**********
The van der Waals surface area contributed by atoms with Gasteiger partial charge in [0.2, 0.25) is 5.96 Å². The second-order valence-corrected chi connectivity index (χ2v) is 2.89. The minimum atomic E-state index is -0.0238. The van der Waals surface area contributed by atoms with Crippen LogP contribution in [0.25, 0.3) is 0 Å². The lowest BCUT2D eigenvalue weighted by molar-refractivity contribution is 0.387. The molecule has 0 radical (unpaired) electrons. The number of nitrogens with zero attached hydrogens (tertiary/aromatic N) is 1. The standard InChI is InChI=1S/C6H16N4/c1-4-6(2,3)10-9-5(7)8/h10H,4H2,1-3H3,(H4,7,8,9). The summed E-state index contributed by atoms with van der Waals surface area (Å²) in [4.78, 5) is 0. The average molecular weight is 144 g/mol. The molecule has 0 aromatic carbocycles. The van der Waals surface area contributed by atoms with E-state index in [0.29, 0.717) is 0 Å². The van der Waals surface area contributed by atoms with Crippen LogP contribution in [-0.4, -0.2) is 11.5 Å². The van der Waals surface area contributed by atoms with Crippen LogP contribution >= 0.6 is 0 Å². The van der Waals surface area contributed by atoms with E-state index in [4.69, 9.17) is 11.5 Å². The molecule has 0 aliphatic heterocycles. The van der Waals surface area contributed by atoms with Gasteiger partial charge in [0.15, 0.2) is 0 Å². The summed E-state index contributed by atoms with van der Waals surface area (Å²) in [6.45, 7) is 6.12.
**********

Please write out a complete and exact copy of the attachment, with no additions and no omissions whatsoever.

The van der Waals surface area contributed by atoms with Gasteiger partial charge in [0.2, 0.25) is 5.96 Å². The second-order valence-corrected chi connectivity index (χ2v) is 2.89. The minimum atomic E-state index is -0.0238. The van der Waals surface area contributed by atoms with Crippen LogP contribution in [0.25, 0.3) is 0 Å². The lowest BCUT2D eigenvalue weighted by molar-refractivity contribution is 0.387. The molecule has 0 radical (unpaired) electrons. The number of nitrogens with zero attached hydrogens (tertiary/aromatic N) is 1. The standard InChI is InChI=1S/C6H16N4/c1-4-6(2,3)10-9-5(7)8/h10H,4H2,1-3H3,(H4,7,8,9). The summed E-state index contributed by atoms with van der Waals surface area (Å²) in [4.78, 5) is 0. The average molecular weight is 144 g/mol. The molecule has 0 aromatic carbocycles. The van der Waals surface area contributed by atoms with E-state index in [0.29, 0.717) is 0 Å². The van der Waals surface area contributed by atoms with Crippen LogP contribution in [-0.4, -0.2) is 11.5 Å². The van der Waals surface area contributed by atoms with Crippen LogP contribution >= 0.6 is 0 Å². The van der Waals surface area contributed by atoms with E-state index in [4.69, 9.17) is 11.5 Å². The molecule has 0 aliphatic heterocycles. The van der Waals surface area contributed by atoms with Gasteiger partial charge in [0.15, 0.2) is 0 Å². The summed E-state index contributed by atoms with van der Waals surface area (Å²) in [6.45, 7) is 6.12.